With the two-hour series finale of the epic, bar-raising reboot of Battlestar Galactica airing this Friday, what could be better than checking it out in high definition on the silver screen, surrounded by a dedicated audience of T.O.’s geek elite? Or better yet, doing so while contributing a little something to a good cause, fully secure in your anything-but-Cylon humanity?
Until yesterday, you had that option. Those with an ear to the city’s sci-fi rumblings (or a Facebook account) probably knew about the Fox Theatre’s March 20 presentation of the BSG finale. For seven dollars, you got a ticket to a showing that roundly shamed your friend’s gigantic 42 inch widescreen, with a portion of the proceeds going to the Daily Bread Food Bank. Of course, Torontoist would have been only too tickled to let you know about the screening earlier, except for one thing: within days of the press release landing in our inbox, NBC Universal, Battlestar Galactica‘s heavy-handed steward, promptly changed its mind.
The event suffered a few false starts. After a failed pitch to SPACE, organizers aimed higher and went straight to the head of TV Operations and Sales at NBC Universal. “[She] said that it’d be the same as a bar running it,” explains Andy Willick, co-owner of the Fox. “She said something to the effect of ‘we couldn’t stop you if we wanted to; I don’t know about it.’ They basically agreed to turn their heads and ignore it.” With a green light, ticket sales took off. “The event definitely would have sold out,” Willick says. “It would have been our first since taking over in September 2007.”
Throughout the first three seasons of Battlestar Galactica, the idea of a superior force getting the jump on a haggard, rag-tag fleet half its size was a story-driving plot point—especially when that superior force shows up at the last possible second. What happened next reads like some experiment in real world parallels that ended up on Ronald Moore‘s cutting room floor.
“We were contacted by the same woman who approved it,” Willick continues. “She said that she had made a mistake, that she should have said no right off the bat, and [we] were told to ‘put a bullet in it.'” Willick took the issue to the official’s boss, the Senior Executive for TV at NBC Universal. When told again to axe the screening, Willick countered that there were many such screenings happening across North America, some of which had been a regular occurrence for the entire fourth season of the series. In response, NBC suggested submitting a proposal to be vetted by the network’s legal department in Los Angeles. “We decided to donate the total door proceeds in the hopes that this would satiate them,” says Willick. “On the phone they said something like, ‘this isn’t about being nice.'”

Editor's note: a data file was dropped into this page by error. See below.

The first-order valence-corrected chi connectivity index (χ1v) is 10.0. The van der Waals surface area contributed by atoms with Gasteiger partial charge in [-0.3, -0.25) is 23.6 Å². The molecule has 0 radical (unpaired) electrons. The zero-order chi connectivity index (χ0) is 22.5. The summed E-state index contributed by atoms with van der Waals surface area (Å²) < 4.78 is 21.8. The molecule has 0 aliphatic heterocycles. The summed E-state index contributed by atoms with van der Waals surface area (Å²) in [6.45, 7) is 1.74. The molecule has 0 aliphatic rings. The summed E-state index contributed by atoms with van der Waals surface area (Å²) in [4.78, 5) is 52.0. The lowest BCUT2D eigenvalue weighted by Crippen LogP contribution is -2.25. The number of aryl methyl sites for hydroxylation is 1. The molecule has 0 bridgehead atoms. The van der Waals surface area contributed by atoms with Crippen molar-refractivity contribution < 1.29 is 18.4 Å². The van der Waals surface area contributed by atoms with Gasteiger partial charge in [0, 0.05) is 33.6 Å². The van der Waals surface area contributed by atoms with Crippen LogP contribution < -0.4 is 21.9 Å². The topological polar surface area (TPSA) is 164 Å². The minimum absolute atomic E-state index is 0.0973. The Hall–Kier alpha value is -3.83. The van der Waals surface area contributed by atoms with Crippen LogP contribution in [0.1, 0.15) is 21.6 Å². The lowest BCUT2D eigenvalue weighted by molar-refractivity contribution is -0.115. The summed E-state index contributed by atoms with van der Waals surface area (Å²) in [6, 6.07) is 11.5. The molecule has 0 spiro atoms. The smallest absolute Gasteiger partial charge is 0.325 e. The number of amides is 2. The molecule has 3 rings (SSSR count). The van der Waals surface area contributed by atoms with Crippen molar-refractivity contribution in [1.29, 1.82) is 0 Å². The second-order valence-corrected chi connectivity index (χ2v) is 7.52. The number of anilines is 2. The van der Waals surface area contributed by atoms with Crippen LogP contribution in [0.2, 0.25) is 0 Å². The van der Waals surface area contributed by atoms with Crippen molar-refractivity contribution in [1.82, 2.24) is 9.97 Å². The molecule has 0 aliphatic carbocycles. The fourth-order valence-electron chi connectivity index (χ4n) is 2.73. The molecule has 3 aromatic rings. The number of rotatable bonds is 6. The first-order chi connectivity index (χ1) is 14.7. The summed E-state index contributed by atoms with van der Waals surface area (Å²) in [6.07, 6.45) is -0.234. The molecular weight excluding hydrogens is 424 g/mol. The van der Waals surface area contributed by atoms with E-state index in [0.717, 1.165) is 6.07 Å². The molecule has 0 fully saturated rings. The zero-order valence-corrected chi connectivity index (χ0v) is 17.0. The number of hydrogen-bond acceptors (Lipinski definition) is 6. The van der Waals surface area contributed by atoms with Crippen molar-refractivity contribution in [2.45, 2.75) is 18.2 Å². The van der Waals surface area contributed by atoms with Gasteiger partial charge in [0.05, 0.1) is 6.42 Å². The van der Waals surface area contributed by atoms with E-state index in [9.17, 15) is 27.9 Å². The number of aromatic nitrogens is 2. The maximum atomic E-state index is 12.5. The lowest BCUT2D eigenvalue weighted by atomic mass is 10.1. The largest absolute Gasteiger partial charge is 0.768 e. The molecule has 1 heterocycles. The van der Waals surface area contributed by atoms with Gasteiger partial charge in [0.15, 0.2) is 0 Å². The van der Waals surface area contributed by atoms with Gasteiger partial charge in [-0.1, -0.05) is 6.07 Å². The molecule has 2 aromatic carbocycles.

And indeed it wasn’t. Driving a final nail through the event’s casket, NBC’s mighty legal department advised the following: “While NBC Universal is supportive of your efforts to help a worthy cause, we regret to inform you that we will not authorize the public exhibition of the Battlestar Galactica finale as described below. Please be advised that any public exhibition of the show in this manner would be in violation of applicable copyright law.”
Photo of tickets to this Friday’s screening party courtesy of Nicole Winchester.
Yet even with such an officious pronouncement, Willick remained committed to a viable work-around—but to no avail. “I called a copyright lawyer,” he says. “According to him, there was no way to make the event legal—i.e., calling it a ‘private event,’ etc.—and any public screening in a commercial space is illegal.” After navigating NBC’s legal morass, said lawyer advised that “if we didn’t cancel it, they would pursue legal action and would do so with anyone violating the copyright law.”
While the whole thing seems like an open-and-shut case of copyright law gone insane, the issue remains that a disorganized spokesperson for NBC had given the Fox Theatre a tacit green light, setting in motion an inexorable chain of events.
Nicole Winchester, the organizer who had done the lion’s share of the event’s legwork, was considerably less than reserved in her disappointment. “As the person who put a lot of hard work and effort into the screening,” she writes, “I am pretty much devastated. I wish something could have been worked out.”
At press time, NBC Universal was unavailable for comment.
“We have received no offer of financial compensation, despite the fact that this was their mistake,” Willick continues. “If we had received a ‘no’ to start, we would have simply played an Oscar film, which would have grossed pretty well. Instead, we will have a bunch of disappointed BSG fans, no money for Daily Bread Food Bank, and an empty screening of The Curious Case of Benjamin Button.”
If you were among the loyal BSG fans who had purchased tickets to the stricken screening, refunds will be available at the point of sale starting this Friday, March 20.